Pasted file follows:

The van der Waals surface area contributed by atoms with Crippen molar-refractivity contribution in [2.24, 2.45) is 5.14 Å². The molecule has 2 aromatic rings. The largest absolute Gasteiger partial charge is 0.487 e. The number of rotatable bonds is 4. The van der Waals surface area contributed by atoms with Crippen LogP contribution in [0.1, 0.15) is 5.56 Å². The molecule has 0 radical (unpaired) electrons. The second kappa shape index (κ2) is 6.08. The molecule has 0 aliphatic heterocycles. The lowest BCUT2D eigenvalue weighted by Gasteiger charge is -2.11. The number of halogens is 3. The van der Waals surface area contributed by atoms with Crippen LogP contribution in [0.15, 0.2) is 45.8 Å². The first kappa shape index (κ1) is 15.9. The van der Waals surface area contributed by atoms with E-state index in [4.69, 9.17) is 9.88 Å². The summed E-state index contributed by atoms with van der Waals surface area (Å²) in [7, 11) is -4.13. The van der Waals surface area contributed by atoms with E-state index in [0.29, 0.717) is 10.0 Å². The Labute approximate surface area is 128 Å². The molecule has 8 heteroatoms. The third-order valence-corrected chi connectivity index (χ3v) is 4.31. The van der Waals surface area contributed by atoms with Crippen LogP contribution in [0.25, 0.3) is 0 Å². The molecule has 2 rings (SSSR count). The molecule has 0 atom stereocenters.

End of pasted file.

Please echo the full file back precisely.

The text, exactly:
The van der Waals surface area contributed by atoms with Crippen molar-refractivity contribution in [2.24, 2.45) is 5.14 Å². The molecule has 2 aromatic rings. The largest absolute Gasteiger partial charge is 0.487 e. The number of rotatable bonds is 4. The van der Waals surface area contributed by atoms with Crippen LogP contribution in [0.1, 0.15) is 5.56 Å². The molecule has 0 radical (unpaired) electrons. The second kappa shape index (κ2) is 6.08. The molecule has 0 aliphatic heterocycles. The lowest BCUT2D eigenvalue weighted by Gasteiger charge is -2.11. The number of halogens is 3. The van der Waals surface area contributed by atoms with Crippen LogP contribution in [0.15, 0.2) is 45.8 Å². The first kappa shape index (κ1) is 15.9. The van der Waals surface area contributed by atoms with E-state index in [4.69, 9.17) is 9.88 Å². The summed E-state index contributed by atoms with van der Waals surface area (Å²) in [7, 11) is -4.13. The van der Waals surface area contributed by atoms with E-state index in [0.29, 0.717) is 10.0 Å². The Labute approximate surface area is 128 Å². The molecule has 8 heteroatoms. The third-order valence-corrected chi connectivity index (χ3v) is 4.31. The van der Waals surface area contributed by atoms with Crippen LogP contribution in [0.25, 0.3) is 0 Å². The molecule has 2 rings (SSSR count). The molecule has 0 atom stereocenters.